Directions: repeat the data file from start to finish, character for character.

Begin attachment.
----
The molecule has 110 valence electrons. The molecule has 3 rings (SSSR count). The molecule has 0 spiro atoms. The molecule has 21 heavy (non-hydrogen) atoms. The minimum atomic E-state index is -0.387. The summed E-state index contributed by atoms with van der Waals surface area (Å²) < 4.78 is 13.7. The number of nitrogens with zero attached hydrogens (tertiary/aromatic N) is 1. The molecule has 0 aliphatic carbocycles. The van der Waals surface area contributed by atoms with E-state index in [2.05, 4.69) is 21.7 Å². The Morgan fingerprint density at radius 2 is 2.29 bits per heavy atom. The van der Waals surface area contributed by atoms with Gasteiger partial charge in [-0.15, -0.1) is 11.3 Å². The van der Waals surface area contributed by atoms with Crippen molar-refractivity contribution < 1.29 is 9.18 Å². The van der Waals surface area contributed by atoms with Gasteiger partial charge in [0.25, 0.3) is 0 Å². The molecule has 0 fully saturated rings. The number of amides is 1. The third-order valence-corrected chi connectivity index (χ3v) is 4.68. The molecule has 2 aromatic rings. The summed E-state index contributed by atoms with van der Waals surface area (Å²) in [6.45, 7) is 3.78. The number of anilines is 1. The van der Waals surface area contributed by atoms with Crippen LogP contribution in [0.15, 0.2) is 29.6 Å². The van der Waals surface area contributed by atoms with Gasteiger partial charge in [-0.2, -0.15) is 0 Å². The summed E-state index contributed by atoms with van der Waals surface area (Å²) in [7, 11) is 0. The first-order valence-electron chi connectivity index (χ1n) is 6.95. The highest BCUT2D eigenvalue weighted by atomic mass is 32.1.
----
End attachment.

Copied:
The molecule has 110 valence electrons. The molecule has 3 rings (SSSR count). The molecule has 0 spiro atoms. The molecule has 21 heavy (non-hydrogen) atoms. The minimum atomic E-state index is -0.387. The summed E-state index contributed by atoms with van der Waals surface area (Å²) < 4.78 is 13.7. The number of nitrogens with zero attached hydrogens (tertiary/aromatic N) is 1. The molecule has 0 aliphatic carbocycles. The van der Waals surface area contributed by atoms with E-state index in [2.05, 4.69) is 21.7 Å². The Morgan fingerprint density at radius 2 is 2.29 bits per heavy atom. The van der Waals surface area contributed by atoms with Gasteiger partial charge in [-0.15, -0.1) is 11.3 Å². The van der Waals surface area contributed by atoms with Crippen molar-refractivity contribution < 1.29 is 9.18 Å². The van der Waals surface area contributed by atoms with Gasteiger partial charge in [0.25, 0.3) is 0 Å². The molecule has 0 fully saturated rings. The number of amides is 1. The third-order valence-corrected chi connectivity index (χ3v) is 4.68. The molecule has 2 aromatic rings. The summed E-state index contributed by atoms with van der Waals surface area (Å²) in [6.45, 7) is 3.78. The number of anilines is 1. The van der Waals surface area contributed by atoms with Crippen LogP contribution in [0.15, 0.2) is 29.6 Å². The van der Waals surface area contributed by atoms with Gasteiger partial charge in [-0.2, -0.15) is 0 Å². The summed E-state index contributed by atoms with van der Waals surface area (Å²) in [7, 11) is 0. The first-order valence-electron chi connectivity index (χ1n) is 6.95. The highest BCUT2D eigenvalue weighted by atomic mass is 32.1.